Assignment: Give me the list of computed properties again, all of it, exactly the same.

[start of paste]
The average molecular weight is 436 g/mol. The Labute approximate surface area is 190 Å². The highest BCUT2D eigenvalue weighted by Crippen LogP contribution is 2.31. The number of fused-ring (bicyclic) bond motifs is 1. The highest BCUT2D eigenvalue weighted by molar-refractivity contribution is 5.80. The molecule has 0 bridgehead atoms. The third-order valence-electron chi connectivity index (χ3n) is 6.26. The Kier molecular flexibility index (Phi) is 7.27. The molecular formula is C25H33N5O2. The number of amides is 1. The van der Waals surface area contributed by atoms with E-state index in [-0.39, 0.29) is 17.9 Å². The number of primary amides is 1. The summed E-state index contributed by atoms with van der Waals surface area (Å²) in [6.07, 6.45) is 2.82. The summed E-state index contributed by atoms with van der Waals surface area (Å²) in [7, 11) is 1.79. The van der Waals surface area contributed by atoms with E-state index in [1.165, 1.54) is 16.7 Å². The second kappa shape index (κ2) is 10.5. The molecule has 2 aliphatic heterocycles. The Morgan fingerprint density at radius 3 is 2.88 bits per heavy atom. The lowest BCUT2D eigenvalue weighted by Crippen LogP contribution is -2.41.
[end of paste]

The average molecular weight is 436 g/mol. The Labute approximate surface area is 190 Å². The highest BCUT2D eigenvalue weighted by Crippen LogP contribution is 2.31. The number of fused-ring (bicyclic) bond motifs is 1. The highest BCUT2D eigenvalue weighted by molar-refractivity contribution is 5.80. The molecule has 0 bridgehead atoms. The third-order valence-electron chi connectivity index (χ3n) is 6.26. The Kier molecular flexibility index (Phi) is 7.27. The molecular formula is C25H33N5O2. The number of amides is 1. The van der Waals surface area contributed by atoms with E-state index in [-0.39, 0.29) is 17.9 Å². The number of primary amides is 1. The summed E-state index contributed by atoms with van der Waals surface area (Å²) in [6.07, 6.45) is 2.82. The summed E-state index contributed by atoms with van der Waals surface area (Å²) in [7, 11) is 1.79. The van der Waals surface area contributed by atoms with E-state index in [1.165, 1.54) is 16.7 Å². The second kappa shape index (κ2) is 10.5. The molecule has 2 aliphatic heterocycles. The Morgan fingerprint density at radius 3 is 2.88 bits per heavy atom. The lowest BCUT2D eigenvalue weighted by Crippen LogP contribution is -2.41.